House Mouse Siam Seal Point (Mus musculus f. dom. 'Siam Seal Point')

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House Mouse Siam Seal Point
Mus musculus f. dom. 'Siam Seal Point'
House Mouse Siam Seal Point (Mus musculus f. dom. 'Siam Seal Point')
Name House Mouse Siam Seal Point
Name Lat. Mus musculus f. dom. 'Siam Seal Point'
Family Murids
Family lat. Muridae
Order Rodents
Order lat. Rodentia
Origin Asia (breeding variety)
Climate Temperate
Habitat Steppes, bushland
Diet Seeds, green fodder, insects
Behavior ♂ territorial
Keeping Pair, group
Care Level Easy
Life Span 3 years
Protection No
Metric Units
Size 10 cm
Temperature Room temperature
Housing 80 x 50 x 50 cm
US Units
Size 3.9"
Temperature Room temperature
Housing 30" x 20" x 20"

Distribution and habitat

The color mouse is descended from the house mouse (Mus musculus), which arrived in the Mediterranean region as early as approx. 8,000 BC, coming from India via western Asia. Today, the color mouse is bred in many color varieties.


Minimum dimensions for the enclosure

2-5 animals L 80 x W 50 x H 50 cm with 2 levels

The enclosure should be placed in a bright (no direct sunlight), quiet place. Terrariums need ventilation openings on the sides and must not be tightly closed at the top.

For the agile animals, the enclosure should be variedly structured with stones, roots and branches as well as with sisal ropes, wooden ladders, etc. and offer hiding and shelter possibilities (rodent houses, cork tubes, clay caves, etc.). Platforms connected with ramps expand the footprint. You will need food and drinking containers (water bottles), nesting material (hay, pulp) and a substrate for digging. Commercially available small animal or hemp litter is suitable as a substrate. The bedding depth should be about 10 cm. For the wear of their teeth must always be available nail material, such as untreated twigs and branches of fruit trees, and a rodent stone

They should be kept at room temperature and their natural day-night rhythm should be respected.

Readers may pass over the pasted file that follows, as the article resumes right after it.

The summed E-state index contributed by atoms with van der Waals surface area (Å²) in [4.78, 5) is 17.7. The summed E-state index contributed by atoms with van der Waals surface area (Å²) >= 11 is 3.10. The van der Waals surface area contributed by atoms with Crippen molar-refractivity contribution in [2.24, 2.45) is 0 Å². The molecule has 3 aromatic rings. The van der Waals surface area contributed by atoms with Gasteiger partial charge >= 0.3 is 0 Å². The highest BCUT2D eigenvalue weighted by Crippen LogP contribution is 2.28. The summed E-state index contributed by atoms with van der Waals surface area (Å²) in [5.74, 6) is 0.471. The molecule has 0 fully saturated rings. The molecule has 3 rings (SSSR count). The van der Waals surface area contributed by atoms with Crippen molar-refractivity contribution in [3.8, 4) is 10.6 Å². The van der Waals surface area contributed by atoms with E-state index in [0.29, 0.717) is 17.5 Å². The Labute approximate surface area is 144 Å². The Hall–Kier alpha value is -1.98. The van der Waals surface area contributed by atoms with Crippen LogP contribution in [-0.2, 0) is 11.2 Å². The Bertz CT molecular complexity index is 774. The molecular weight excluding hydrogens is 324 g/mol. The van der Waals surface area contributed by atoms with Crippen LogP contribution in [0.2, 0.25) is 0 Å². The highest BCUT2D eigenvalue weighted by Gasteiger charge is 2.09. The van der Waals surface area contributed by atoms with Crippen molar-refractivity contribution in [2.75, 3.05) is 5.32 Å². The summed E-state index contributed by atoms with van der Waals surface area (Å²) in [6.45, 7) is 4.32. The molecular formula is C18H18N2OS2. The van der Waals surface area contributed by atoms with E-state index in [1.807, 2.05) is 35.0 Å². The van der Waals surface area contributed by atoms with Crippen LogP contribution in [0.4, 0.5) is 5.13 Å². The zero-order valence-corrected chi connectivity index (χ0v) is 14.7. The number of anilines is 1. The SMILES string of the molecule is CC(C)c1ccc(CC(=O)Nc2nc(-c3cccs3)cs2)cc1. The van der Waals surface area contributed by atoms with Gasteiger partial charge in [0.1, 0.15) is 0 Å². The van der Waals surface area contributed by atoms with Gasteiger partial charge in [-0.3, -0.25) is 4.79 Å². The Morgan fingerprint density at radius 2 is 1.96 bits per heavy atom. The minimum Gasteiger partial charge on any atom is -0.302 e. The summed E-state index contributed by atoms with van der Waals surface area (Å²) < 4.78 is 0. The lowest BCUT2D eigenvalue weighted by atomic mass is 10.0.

Their diet is mainly vegetarian, but they also require animal protein. The diet consists of a low-fat grain mixture, available from specialist retailers as "mouse food", supplemented with green food (root vegetables, wild herbs, zucchini, chicory, etc.), some animal protein (e.g. cottage cheese, a hard-boiled egg, mild sliced cheese), occasionally live insects (grasshoppers, crickets, etc.) and, especially during pregnancy and young rearing, insect and egg food. Fruit should be offered infrequently and in very small quantities. Drinking water must always be available in hanging bottles or in stable, open containers and, like food, must be offered fresh daily

A varied diet promotes health and prevents deficiency symptoms.

Behaviour and compatibility

They are very social creatures and should only be kept in pairs or in a group. It is recommended to keep only one (castrated) buck with several females or a pure female group. Fierce territorial fights can occur between unneutered males. When socializing, none of the animals should have a "home advantage" therefore, the enclosure must be thoroughly cleaned and the setup restructured beforehand. At the first sign of incompatibility, the animals must be separated immediately.

Reproduction and breeding

Testes can be clearly seen in sexually mature males, and the distance between the anus and the urethral opening is greater in juvenile males than in females.

The gestation period is 18-24 days. A litter usually consists of 3-15 young, which are born naked, blind and deaf. After about 2 weeks the eyes open. The young are suckled for 18 days and can be weaned from the mother after about 21 days. At the age of six weeks they are sexually mature, and they are ready for breeding from the eighth week. A female may have 5-8 litters per year. The life expectancy is about 3 years.


They are diurnal, but always rest (polyphasic)

Running wheels must be injury-proof, have a closed running surface and back wall and a diameter of at least 20 cm. As escape animals they need sufficient retreat and hiding places, therefore the enclosure should also be somewhat elevated and not placed on the floor

They must not be grabbed or pulled by the tail, as the skin can easily tear and detach. Care should be taken to ensure thorough hygiene and contamination should be removed regularly

Further literature can be found in your pet store


Text: petdata; Image: petdata

Source: BMEL (2014): Gutachten über Mindestanforderungen an die Haltung von Säugetieren; TEUBLER (2006): Meine Farbmaus zu Hause, bede Verlag

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